RESEARCH PAPER: Ultrasound-guided nerve blocks of the pelvic limb in dogs


Yael Shilo, Veterinary Medical Teaching Hospital, School of Veterinary Medicine, University of California at Davis, One-Shields Ave. Davis, CA 95616 USA. E-mail:


Objectives  To evaluate the efficacy of ultrasound-guidance in nerve blockade of the sciatic and saphenous nerves in dogs and to determine if this technique could allow lower anaesthetic doses to be used with predictable onset and duration of effect.

Study design  Prospective randomized (for dose and leg) blinded experimental crossover trial with 10 day washout period.

Animals  Six healthy female Hound dogs aged 12.3 ± 0.5 (mean ± SD) months and weighing 18.7 ± 0.8 (mean ± SD) kg.

Methods  An ultrasound-guided, perineural injection was used with saline at 0.2 mL kg−1 (Sal) or bupivacaine 0.5% at 0.05 (low dose; LD), 0.1 (medium dose; MD), or 0.2 (high dose; HD) mL kg−1, divided 2/3 at the sciatic nerve and 1/3 at the saphenous nerve. Blocks were performed using dexmedetomidine sedation with atipamezole reversal immediately after completion of the injections. Motor/proprioceptive and sensory functions were scored using a 0–8 and a 0–2 scale, respectively. Clinically relevant blocks were defined as a motor score ≥2 and sensory score ≥1. Nonparametric methods were used for statistical analysis.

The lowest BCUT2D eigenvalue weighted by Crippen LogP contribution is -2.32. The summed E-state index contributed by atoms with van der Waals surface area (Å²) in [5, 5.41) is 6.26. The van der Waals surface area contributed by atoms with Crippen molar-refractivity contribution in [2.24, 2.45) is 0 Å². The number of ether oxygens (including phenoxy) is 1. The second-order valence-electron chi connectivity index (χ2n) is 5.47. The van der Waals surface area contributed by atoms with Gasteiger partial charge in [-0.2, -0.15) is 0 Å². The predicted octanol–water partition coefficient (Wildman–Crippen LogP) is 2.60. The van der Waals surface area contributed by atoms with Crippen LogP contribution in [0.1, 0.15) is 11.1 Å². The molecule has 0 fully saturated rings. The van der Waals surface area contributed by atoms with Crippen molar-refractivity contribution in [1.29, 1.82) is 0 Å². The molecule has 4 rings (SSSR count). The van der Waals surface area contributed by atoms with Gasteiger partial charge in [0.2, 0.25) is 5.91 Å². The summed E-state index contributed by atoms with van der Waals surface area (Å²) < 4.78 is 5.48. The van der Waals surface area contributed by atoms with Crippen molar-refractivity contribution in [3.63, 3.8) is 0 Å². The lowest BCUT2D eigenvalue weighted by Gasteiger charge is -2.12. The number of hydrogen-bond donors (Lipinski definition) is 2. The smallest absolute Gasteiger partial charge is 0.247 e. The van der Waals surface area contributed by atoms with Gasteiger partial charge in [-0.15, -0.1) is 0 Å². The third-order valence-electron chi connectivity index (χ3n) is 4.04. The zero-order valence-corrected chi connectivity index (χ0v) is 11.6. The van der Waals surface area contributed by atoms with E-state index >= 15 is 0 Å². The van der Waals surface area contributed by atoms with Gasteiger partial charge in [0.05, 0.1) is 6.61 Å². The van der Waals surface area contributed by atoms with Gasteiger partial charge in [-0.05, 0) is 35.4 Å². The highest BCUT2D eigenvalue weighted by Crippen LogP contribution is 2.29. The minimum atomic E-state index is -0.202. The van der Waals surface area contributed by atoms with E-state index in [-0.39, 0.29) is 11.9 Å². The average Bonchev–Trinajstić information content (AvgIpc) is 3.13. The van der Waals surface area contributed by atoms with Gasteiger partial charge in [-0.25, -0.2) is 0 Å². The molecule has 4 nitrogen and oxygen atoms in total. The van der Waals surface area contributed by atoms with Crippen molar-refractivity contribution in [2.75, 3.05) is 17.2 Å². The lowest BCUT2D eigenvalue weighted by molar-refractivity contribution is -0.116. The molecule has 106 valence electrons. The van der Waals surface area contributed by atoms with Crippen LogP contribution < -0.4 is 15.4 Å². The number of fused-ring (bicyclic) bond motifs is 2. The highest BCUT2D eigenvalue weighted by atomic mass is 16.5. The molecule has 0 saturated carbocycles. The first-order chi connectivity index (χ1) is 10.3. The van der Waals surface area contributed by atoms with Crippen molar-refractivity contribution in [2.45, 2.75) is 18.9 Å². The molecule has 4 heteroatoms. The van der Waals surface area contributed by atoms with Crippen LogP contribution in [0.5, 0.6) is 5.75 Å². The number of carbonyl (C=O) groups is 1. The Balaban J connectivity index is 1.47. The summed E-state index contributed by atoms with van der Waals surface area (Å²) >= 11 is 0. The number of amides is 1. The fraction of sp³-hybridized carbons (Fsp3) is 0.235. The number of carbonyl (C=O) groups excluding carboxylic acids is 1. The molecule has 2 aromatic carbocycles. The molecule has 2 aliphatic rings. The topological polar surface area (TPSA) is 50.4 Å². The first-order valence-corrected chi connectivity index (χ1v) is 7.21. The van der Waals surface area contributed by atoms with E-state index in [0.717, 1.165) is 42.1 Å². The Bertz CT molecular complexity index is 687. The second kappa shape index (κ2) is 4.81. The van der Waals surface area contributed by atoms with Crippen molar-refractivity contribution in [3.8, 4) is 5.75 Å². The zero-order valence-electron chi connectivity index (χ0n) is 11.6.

Results  No adverse effects were noted. There was a significant difference between the treatments with bupivacaine and the saline control, but not between the three bupivacaine treatments. Success rates of clinically relevant sciatic and saphenous blocks were both 67% (CI 95% 0.22–0.96). Onset and duration of the blocks were variable; 20–160 and 20–540 minutes, respectively.

Conclusion and clinical relevance  None of the bupivacaine doses was significantly superior, though there was a tendency for a better block with the high bupivacaine dose. Either the technique or the doses used need further modification before this method will be useful in clinical practice.